Early Learning Collaboration

The Early Learning Collaboration component of WaKIDS aims to foster relationships with early learning providers to transition children to kindergarten. Kindergarten entry marks a shift in academic demands, less one-on-one time with teachers, new behavioral expectations, and more complex social environments. These changes can lead to challenges for children transitioning to kindergarten. (Review detailed expectations: RCW 28A.150.315)

School districts are collaborating with early learning providers in a variety of ways, including:

  • Participating in shared professional development
  • Sharing Pre-K transition reports
  • Reviewing WaKIDS data
  • Coordinating cross-program visits
  • Co-hosting kindergarten-readiness events for preschoolers and their families
  • Attending local early learning coalition meetings
  • Learning about policies and procedures that early learning programs use for transitioning their PreK families to local schools
  • Creating and participating in shared professional development
  • Working together to identify community PreK opportunities for children based on best fit for families and to coordinate enrollment

Frequently Asked Questions

For more information about WaKIDS, review the complete list of WaKIDS Frequently Asked Questions.

When does Early Learning Collaboration occur?

There is no finite time frame for the Early Learning Collaboration component to occur. Many schools continually build connections with early learning providers throughout the school year. However, a particular emphasis on the Early Learning Collaboration occurs during the spring and summer.

Who can I contact in my ESD for support around WaKIDS?

Learn about the Early Learning District Liaisons for the Early Learning Collaboration component or find your ESD WaKIDS Coordinator.

Best Practices

The Early Learning Collaboration component of WaKIDS has traditionally focused on smoothing the transition between preschool and kindergarten. While this outcome will still be very important, it is critical that schools leverage their role in helping to support existing preschool, child care, and extended learning programs to meet the needs of children and families.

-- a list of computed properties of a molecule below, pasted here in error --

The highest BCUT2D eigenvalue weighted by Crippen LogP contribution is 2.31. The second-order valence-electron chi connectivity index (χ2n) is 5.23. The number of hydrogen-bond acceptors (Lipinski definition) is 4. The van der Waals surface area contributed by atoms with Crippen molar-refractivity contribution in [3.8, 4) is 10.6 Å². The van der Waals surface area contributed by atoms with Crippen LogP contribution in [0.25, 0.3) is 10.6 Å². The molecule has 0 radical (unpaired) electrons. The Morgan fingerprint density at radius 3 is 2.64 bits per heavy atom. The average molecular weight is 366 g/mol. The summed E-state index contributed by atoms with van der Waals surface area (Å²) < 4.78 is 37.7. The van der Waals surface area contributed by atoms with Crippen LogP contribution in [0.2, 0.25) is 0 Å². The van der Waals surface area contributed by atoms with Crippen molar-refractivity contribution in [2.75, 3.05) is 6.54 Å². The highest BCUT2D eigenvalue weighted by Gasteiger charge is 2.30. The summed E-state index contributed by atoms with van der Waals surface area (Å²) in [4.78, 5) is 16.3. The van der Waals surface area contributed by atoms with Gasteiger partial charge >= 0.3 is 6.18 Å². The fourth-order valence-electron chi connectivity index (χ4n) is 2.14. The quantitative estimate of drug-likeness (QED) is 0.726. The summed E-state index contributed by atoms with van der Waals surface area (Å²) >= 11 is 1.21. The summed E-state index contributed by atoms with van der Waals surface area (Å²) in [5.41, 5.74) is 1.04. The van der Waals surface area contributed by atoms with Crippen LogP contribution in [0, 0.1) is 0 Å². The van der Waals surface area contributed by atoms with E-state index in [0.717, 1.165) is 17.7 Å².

1. Identify an early learning/extended learning contact in the district to serve as a point person between the community and district-based early learning and extended learning programs.
  2. Work with community partners to identify child care options for kindergarten students whose families don’t have the option to stay home with a child each day. Visit Child Care Aware of Washington to request a list of child care providers in your area. This best practice is intended for administration.
  3. Partner with community-based preschool and child care programs, and parent/guardian advisory committees to connect with and support families.
  4. With family permission, encourage child care providers to share information such as the Washington State Kindergarten Transition Summary Form and Teaching Strategies GOLD® Individual Child Reports for children transitioning to kindergarten. This tool is used by many early childhood PreK teachers to assist in the transition from their program to your classroom. Ask the families if they received this from their early learning provider, offer it as a tool when you meet with your early learning providers that send children to your school.